9 responses to “Paris polyphylla”

  1. Susan Burkhardt

    I discovered this wonderful site two weeks ago, and already I am hooked. After reading two on-line newspapers, I require the beauty and information that you provide so well. Keep it up. And thank you for sharing your passion.

  2. Michael

    Recently discovered, this site is truly spirit lifting and pleasantly informative. Please, keep it coming and if I ever get to Vancouver UBCBG will be my first stop!

  3. Daniel Mosquin

    Susan and Michael, thanks for the comments.

  4. Susan Farmer

    Personally, I disagree with the familial placement of Trillium/Trilliaceae by APG II. There are no morphological characters that unite Melanthiacese sensu APG II — there are, however, many good characters that split Melanthiaceae into about 6 smaller, discrete, easily definable families (see the Wikipedia article on Trilliaceae for references).
    I absolutely love BPOD — I get it as a feed into my LiveJournal!
    BTW, that is an absolutely gorgeous photo of P. polyphylla (or Daiswa polyphylla)!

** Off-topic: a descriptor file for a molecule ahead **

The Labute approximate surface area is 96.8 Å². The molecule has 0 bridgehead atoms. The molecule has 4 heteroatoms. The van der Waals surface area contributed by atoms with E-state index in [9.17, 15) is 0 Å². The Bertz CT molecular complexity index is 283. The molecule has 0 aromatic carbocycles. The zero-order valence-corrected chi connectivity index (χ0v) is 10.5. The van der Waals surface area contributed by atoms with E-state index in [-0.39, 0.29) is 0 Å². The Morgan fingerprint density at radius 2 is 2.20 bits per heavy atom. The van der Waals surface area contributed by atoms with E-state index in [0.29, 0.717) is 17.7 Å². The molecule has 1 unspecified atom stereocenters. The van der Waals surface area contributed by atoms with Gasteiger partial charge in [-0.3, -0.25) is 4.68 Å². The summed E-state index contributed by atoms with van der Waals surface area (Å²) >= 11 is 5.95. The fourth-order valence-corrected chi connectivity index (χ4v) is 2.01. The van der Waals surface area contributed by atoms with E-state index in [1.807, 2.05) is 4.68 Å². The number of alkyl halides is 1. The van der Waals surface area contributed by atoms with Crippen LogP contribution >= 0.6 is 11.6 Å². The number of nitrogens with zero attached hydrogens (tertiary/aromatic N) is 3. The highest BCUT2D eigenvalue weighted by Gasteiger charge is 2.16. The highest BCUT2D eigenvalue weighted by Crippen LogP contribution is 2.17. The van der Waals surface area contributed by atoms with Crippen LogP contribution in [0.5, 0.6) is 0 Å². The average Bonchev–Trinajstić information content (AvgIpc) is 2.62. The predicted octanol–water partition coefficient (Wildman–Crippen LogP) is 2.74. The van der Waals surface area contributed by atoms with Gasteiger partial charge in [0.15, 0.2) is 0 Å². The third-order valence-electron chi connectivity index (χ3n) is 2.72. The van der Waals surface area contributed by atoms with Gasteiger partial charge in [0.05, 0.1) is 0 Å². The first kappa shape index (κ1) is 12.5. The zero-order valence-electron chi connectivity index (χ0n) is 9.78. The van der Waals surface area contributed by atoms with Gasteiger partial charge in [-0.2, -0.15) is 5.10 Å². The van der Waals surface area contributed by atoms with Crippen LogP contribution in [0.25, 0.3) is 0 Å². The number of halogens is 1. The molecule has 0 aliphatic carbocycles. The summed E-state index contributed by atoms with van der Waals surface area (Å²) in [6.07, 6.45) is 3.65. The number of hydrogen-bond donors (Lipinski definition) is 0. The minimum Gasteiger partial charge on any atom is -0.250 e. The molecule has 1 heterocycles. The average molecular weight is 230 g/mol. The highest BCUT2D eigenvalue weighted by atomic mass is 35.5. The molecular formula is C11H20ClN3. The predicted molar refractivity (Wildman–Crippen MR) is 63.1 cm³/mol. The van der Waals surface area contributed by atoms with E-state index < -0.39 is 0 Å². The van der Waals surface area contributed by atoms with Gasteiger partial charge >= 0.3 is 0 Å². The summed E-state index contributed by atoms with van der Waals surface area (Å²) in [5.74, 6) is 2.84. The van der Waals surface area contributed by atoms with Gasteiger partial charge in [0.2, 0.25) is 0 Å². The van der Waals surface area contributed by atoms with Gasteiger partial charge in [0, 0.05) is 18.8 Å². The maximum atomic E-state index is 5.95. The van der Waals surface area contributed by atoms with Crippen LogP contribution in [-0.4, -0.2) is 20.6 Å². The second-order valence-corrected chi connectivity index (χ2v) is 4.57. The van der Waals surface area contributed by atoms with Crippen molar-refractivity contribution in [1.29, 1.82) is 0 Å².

5. Nakro, Vengota

    Can anyone give information on the medicinal uses?

  6. takhelchangban rajen

    I’m working for preservation & promotion of this precious plant in Senapati district of Manipur.
    Besides, we are trying to prevent clandestine uprooting of the plant by the locals who traded it across the border to Myanmar. I need all possible help from the concerned circles.
    T. Rajen

  7. G. Forsythe

    Lovely photo I just bought one of these plants on eBay and the seller is using this photo in the listing with no credit given. I just hope the plant turns out as nice as the photo though i doubt it. Thought you might like to know.

  8. Haku Tatak

    it is one of the most demanded but not famously known medicinal plant. This plant ought to be used for major health treatments.

  9. Kathleen Garness

    I can see the family resemblance to trillium – thank you for sharing this!

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